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Despite Visibility Challenges, National Survey Bullish on the Future of Food Hubs

Three out of four food hubs in the United States are breaking even or turning a profit. One out of three food hub operators are women, and one out of five are people of color.

February 3, 2016 |

Harvest is in full swing at Manakintowne Specialty Growers in Virginia, where Jo Pendergraph and her family raise specialty produce for a local food hub. A recently-released National Food Hub Survey shows optimism about the future viability of food hubs. (USDA photo)

Harvest is in full swing at Manakintowne Specialty Growers in Virginia, where Jo Pendergraph and her family raise specialty produce for a local food hub. A recently-released National Food Hub Survey shows optimism about the future viability of food hubs. (USDA photo)

Three out of four food hubs in the United States are breaking even or turning a profit. One out of three food hub operators are women, and one out of five are people of color. These statistics and more were revealed in a recently-released National Food Hub Survey.

The 2015 survey, conducted by the Michigan State University Center for Regional Food Systems and the Wallace Center at Winrock International, came on the heels of a similar survey in 2013. More than 150 food hubs were included in the study, which was designed to identify food hub economic growth patterns.

“The survey shows some positive trends,” says John Fisk, director of the Wallace Center. “Food hubs are emerging and are growing revenue, and continue to be opportunities for small farmers.”

Fisk, along with Jeff Farbman of Winrock International and Rich Pirog and Jill Hardy, both of Michigan State University, spoke about the survey via a webinar conducted by the National Good Food Network.

“It’s a detailed survey,” says Pirog.

Detail is important, according to Fisk, because numbers tell stories, especially to people who can help fund food hubs.

“Data informs investors,” he says. “We need to have the stories of the numbers.”

Specifically, key numbers revealed by the food hub survey tell the following tale:

  • Twenty-five percent of surveyed food hubs had gross revenues between $200,001 and $500,000. Nineteen percent of hubs surveyed had revenues totaling between $1 million and $2 million.
  • Of the surveyed food hubs, 38 percent are for-profit, 36 percent are nonprofit, 19 percent are cooperatives, and 3 percent are publicly-owned.
  • Regarding business structure, 52 percent of surveyed hubs are hybrid organizations, 29 percent focus on farm to business or institution, and 20 percent are built on the farm-to-consumer model.
  • Forty-six percent of surveyed hubs feature six or more product categories while 23 percent carry four to five.
  • The vast majority (92 percent) of food hubs surveyed sell fresh produce and herbs. Sixty-five percent carry meat, poultry and eggs, and 53 percent sell processed or value-added items.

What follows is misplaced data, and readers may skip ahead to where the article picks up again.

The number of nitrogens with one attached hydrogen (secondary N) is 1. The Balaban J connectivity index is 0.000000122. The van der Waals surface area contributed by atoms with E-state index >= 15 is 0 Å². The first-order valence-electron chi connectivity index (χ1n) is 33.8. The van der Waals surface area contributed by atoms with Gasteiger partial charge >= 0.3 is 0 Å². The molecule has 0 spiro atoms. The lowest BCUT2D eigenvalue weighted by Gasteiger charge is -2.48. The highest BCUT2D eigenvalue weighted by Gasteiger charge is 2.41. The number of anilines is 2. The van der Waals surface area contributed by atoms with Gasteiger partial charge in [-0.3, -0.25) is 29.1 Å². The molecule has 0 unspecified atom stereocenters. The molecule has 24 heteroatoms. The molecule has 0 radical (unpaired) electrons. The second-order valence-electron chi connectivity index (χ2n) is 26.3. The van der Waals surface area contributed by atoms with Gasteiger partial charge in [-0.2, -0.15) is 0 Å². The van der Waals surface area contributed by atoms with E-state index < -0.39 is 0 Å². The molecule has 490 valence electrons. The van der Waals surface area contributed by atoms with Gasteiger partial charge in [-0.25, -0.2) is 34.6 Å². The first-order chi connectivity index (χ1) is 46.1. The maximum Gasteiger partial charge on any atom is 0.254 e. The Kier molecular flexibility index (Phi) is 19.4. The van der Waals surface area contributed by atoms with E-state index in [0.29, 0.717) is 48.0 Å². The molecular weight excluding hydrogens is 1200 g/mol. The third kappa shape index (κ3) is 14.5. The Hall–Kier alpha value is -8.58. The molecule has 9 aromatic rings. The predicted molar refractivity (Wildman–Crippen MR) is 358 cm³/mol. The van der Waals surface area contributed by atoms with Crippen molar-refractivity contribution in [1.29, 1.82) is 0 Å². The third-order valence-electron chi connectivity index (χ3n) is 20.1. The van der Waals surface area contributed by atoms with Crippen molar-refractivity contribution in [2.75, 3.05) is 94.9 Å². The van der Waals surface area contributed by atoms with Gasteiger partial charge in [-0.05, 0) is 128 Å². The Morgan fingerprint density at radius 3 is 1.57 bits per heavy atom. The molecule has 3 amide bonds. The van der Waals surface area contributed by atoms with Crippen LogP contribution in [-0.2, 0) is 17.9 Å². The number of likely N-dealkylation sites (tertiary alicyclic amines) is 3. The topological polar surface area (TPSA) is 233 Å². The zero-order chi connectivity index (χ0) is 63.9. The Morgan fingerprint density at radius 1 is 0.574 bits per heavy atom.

• ŸFor all food hubs in the survey, fresh produce accounted for 58 percent of sales revenue.
  • Of the food hubs surveyed, the median number of suppliers per hub is 36.
  • 46 percent of surveyed food hubs relied on at least one non-sales revenue source.
  • Thirty-two percent of food hubs included in the survey are less than six years old, and 31 percent of food hubs have been in existence for less than three years.
  • Sixty-one percent of food hubs in the survey provide assistance to producers and suppliers in forming a strategy for food safety.
  • The median number of employees at each surveyed food hub is nine.

Reading between the lines, and especially comparing 2015 stats with results from the 2013 survey, Hardy sees optimism amid challenges.

“Food hubs are trying to be good triple-bottom-line businesses,” she says. “But growth doesn’t come without challenges. The distinction between challenges and barriers can be hazy.”

“Hubs are interacting with about 24,000 farmers, but there continue to be challenges and constraints,” says Fisk. “There are inherent growth curves in this work.”

One of the challenges that many food hubs face is the fact that many people don’t even know that they exist, much less what they do. Pirog believes that spreading the word about food hubs and the good work they’re involved in is important. And that message will be more even more effective, he believes, if it’s based on hard numbers.

“We need to have soundbites based on research to show that food hubs can make a difference,” he says.

Farbman feels that food hubs also have an impact in ways that are not measurable, such as providing fresh local food, supporting local farmers, and building community.

“Food is more than calories and nutrients,” he says.

Fisk, Pirog and other experts are optimistic that food hubs, and other local food selling outlets such as farmers’ markets and CSAs, will continue their upward momentum.

According to statistics from the Wallace Center at Winrock International, the number of food hubs in the United States increased 288 percent from 2007 to 2014. Currently, there are about 350 food hubs in the U.S. with a combined revenue of half a billion dollars. Ninety-eight percent of these food hubs foresee increased demand for local foods.

Data for the 2015 survey was taken between March 18 and May 17, 2015. One-third of those surveyed responded and statistics from 151 surveyed hubs were used to compile the report.

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